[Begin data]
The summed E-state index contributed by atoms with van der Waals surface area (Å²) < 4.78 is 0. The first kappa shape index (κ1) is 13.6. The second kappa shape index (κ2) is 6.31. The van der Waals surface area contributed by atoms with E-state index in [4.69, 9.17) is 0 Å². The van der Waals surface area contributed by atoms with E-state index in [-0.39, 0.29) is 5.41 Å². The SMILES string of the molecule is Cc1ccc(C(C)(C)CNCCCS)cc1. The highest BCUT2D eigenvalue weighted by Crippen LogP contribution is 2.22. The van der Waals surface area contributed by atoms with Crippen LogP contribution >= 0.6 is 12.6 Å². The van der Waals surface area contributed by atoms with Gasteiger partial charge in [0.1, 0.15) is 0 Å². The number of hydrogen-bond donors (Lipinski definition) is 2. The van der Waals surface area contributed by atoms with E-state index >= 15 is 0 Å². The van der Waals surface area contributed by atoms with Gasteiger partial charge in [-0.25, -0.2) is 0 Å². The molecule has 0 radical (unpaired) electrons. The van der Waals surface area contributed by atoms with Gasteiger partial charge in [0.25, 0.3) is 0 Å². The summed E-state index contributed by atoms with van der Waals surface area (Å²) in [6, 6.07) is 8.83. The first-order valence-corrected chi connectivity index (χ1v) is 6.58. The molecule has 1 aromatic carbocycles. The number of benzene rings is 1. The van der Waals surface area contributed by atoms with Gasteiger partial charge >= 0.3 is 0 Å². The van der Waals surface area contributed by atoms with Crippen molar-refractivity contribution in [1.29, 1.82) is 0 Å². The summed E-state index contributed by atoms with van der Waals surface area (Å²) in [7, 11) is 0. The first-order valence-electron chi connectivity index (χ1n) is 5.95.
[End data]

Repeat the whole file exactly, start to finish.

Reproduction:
The summed E-state index contributed by atoms with van der Waals surface area (Å²) < 4.78 is 0. The first kappa shape index (κ1) is 13.6. The second kappa shape index (κ2) is 6.31. The van der Waals surface area contributed by atoms with E-state index in [4.69, 9.17) is 0 Å². The van der Waals surface area contributed by atoms with E-state index in [-0.39, 0.29) is 5.41 Å². The SMILES string of the molecule is Cc1ccc(C(C)(C)CNCCCS)cc1. The highest BCUT2D eigenvalue weighted by Crippen LogP contribution is 2.22. The van der Waals surface area contributed by atoms with Crippen LogP contribution >= 0.6 is 12.6 Å². The van der Waals surface area contributed by atoms with Gasteiger partial charge in [0.1, 0.15) is 0 Å². The number of hydrogen-bond donors (Lipinski definition) is 2. The van der Waals surface area contributed by atoms with E-state index >= 15 is 0 Å². The van der Waals surface area contributed by atoms with Gasteiger partial charge in [-0.25, -0.2) is 0 Å². The molecule has 0 radical (unpaired) electrons. The van der Waals surface area contributed by atoms with Gasteiger partial charge in [0.25, 0.3) is 0 Å². The summed E-state index contributed by atoms with van der Waals surface area (Å²) in [6, 6.07) is 8.83. The first-order valence-corrected chi connectivity index (χ1v) is 6.58. The molecule has 1 aromatic carbocycles. The number of benzene rings is 1. The van der Waals surface area contributed by atoms with Gasteiger partial charge >= 0.3 is 0 Å². The van der Waals surface area contributed by atoms with Crippen molar-refractivity contribution in [1.29, 1.82) is 0 Å². The summed E-state index contributed by atoms with van der Waals surface area (Å²) in [7, 11) is 0. The first-order valence-electron chi connectivity index (χ1n) is 5.95.